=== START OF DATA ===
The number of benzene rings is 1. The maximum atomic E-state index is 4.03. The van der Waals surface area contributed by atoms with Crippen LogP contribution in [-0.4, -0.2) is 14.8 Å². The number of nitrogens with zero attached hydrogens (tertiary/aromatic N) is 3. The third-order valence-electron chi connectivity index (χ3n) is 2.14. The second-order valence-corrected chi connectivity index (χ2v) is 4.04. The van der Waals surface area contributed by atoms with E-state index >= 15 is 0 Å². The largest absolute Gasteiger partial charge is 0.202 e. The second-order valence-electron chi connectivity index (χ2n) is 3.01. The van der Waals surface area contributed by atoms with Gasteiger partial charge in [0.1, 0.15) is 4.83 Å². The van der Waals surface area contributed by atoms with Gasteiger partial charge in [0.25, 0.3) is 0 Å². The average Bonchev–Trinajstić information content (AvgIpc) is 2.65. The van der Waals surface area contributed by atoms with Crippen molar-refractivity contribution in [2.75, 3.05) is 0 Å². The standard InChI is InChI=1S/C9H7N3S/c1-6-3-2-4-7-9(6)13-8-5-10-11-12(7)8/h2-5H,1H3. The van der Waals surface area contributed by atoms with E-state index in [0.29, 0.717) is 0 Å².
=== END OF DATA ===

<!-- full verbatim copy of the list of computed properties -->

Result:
The number of benzene rings is 1. The maximum atomic E-state index is 4.03. The van der Waals surface area contributed by atoms with Crippen LogP contribution in [-0.4, -0.2) is 14.8 Å². The number of nitrogens with zero attached hydrogens (tertiary/aromatic N) is 3. The third-order valence-electron chi connectivity index (χ3n) is 2.14. The second-order valence-corrected chi connectivity index (χ2v) is 4.04. The van der Waals surface area contributed by atoms with E-state index >= 15 is 0 Å². The largest absolute Gasteiger partial charge is 0.202 e. The second-order valence-electron chi connectivity index (χ2n) is 3.01. The van der Waals surface area contributed by atoms with Gasteiger partial charge in [0.1, 0.15) is 4.83 Å². The van der Waals surface area contributed by atoms with Gasteiger partial charge in [0.25, 0.3) is 0 Å². The average Bonchev–Trinajstić information content (AvgIpc) is 2.65. The van der Waals surface area contributed by atoms with Crippen molar-refractivity contribution in [2.75, 3.05) is 0 Å². The standard InChI is InChI=1S/C9H7N3S/c1-6-3-2-4-7-9(6)13-8-5-10-11-12(7)8/h2-5H,1H3. The van der Waals surface area contributed by atoms with E-state index in [0.29, 0.717) is 0 Å².